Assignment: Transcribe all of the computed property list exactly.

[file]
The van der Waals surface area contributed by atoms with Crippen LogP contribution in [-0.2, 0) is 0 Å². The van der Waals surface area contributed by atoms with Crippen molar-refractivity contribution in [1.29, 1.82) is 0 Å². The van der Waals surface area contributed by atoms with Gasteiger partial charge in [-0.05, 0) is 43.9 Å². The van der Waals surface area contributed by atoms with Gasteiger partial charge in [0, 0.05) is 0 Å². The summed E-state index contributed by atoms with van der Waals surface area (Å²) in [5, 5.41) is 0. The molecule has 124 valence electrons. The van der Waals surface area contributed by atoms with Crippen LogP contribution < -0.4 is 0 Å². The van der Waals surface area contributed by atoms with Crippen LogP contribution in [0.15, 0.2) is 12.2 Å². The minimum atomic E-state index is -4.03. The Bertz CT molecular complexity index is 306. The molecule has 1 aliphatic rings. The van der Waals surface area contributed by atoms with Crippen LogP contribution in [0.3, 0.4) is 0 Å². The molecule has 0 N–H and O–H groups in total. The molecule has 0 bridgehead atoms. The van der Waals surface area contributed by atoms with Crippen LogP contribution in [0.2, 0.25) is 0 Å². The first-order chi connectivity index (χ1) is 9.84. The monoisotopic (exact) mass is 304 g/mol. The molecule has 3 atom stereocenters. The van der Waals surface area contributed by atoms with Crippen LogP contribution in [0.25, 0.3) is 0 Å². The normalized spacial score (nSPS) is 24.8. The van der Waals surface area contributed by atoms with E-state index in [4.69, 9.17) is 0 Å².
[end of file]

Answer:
The van der Waals surface area contributed by atoms with Crippen LogP contribution in [-0.2, 0) is 0 Å². The van der Waals surface area contributed by atoms with Crippen molar-refractivity contribution in [1.29, 1.82) is 0 Å². The van der Waals surface area contributed by atoms with Gasteiger partial charge in [-0.05, 0) is 43.9 Å². The van der Waals surface area contributed by atoms with Gasteiger partial charge in [0, 0.05) is 0 Å². The summed E-state index contributed by atoms with van der Waals surface area (Å²) in [5, 5.41) is 0. The molecule has 124 valence electrons. The van der Waals surface area contributed by atoms with Crippen LogP contribution < -0.4 is 0 Å². The van der Waals surface area contributed by atoms with Crippen LogP contribution in [0.15, 0.2) is 12.2 Å². The minimum atomic E-state index is -4.03. The Bertz CT molecular complexity index is 306. The molecule has 1 aliphatic rings. The van der Waals surface area contributed by atoms with Crippen LogP contribution in [0.3, 0.4) is 0 Å². The molecule has 0 N–H and O–H groups in total. The molecule has 0 bridgehead atoms. The van der Waals surface area contributed by atoms with Crippen LogP contribution in [0.2, 0.25) is 0 Å². The first-order chi connectivity index (χ1) is 9.84. The monoisotopic (exact) mass is 304 g/mol. The molecule has 3 atom stereocenters. The van der Waals surface area contributed by atoms with Crippen LogP contribution in [0.25, 0.3) is 0 Å². The normalized spacial score (nSPS) is 24.8. The van der Waals surface area contributed by atoms with E-state index in [4.69, 9.17) is 0 Å².